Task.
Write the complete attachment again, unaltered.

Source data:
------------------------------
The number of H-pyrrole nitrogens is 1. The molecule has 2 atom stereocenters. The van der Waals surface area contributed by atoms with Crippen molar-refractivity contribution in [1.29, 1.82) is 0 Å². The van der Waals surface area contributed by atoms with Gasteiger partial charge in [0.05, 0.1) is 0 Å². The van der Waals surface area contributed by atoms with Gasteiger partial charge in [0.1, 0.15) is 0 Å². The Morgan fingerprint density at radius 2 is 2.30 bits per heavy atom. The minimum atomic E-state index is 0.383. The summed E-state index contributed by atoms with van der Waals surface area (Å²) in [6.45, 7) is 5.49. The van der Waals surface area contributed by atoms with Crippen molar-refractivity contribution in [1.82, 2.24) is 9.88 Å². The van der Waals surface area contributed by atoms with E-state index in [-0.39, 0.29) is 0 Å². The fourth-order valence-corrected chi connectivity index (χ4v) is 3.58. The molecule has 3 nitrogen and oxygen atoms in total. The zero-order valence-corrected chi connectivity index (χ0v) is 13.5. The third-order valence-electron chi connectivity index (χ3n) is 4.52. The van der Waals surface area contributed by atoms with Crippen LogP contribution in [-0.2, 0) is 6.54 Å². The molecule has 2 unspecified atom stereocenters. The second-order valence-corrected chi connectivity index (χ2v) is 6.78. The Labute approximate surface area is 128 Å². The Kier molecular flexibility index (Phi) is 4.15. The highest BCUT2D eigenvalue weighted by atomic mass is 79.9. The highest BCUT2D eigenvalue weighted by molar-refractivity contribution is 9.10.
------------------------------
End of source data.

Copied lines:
The number of H-pyrrole nitrogens is 1. The molecule has 2 atom stereocenters. The van der Waals surface area contributed by atoms with Crippen molar-refractivity contribution in [1.29, 1.82) is 0 Å². The van der Waals surface area contributed by atoms with Gasteiger partial charge in [0.05, 0.1) is 0 Å². The van der Waals surface area contributed by atoms with Gasteiger partial charge in [0.1, 0.15) is 0 Å². The Morgan fingerprint density at radius 2 is 2.30 bits per heavy atom. The minimum atomic E-state index is 0.383. The summed E-state index contributed by atoms with van der Waals surface area (Å²) in [6.45, 7) is 5.49. The van der Waals surface area contributed by atoms with Crippen molar-refractivity contribution in [1.82, 2.24) is 9.88 Å². The van der Waals surface area contributed by atoms with E-state index in [-0.39, 0.29) is 0 Å². The fourth-order valence-corrected chi connectivity index (χ4v) is 3.58. The molecule has 3 nitrogen and oxygen atoms in total. The zero-order valence-corrected chi connectivity index (χ0v) is 13.5. The third-order valence-electron chi connectivity index (χ3n) is 4.52. The van der Waals surface area contributed by atoms with Crippen LogP contribution in [-0.2, 0) is 6.54 Å². The molecule has 2 unspecified atom stereocenters. The second-order valence-corrected chi connectivity index (χ2v) is 6.78. The Labute approximate surface area is 128 Å². The Kier molecular flexibility index (Phi) is 4.15. The highest BCUT2D eigenvalue weighted by atomic mass is 79.9. The highest BCUT2D eigenvalue weighted by molar-refractivity contribution is 9.10.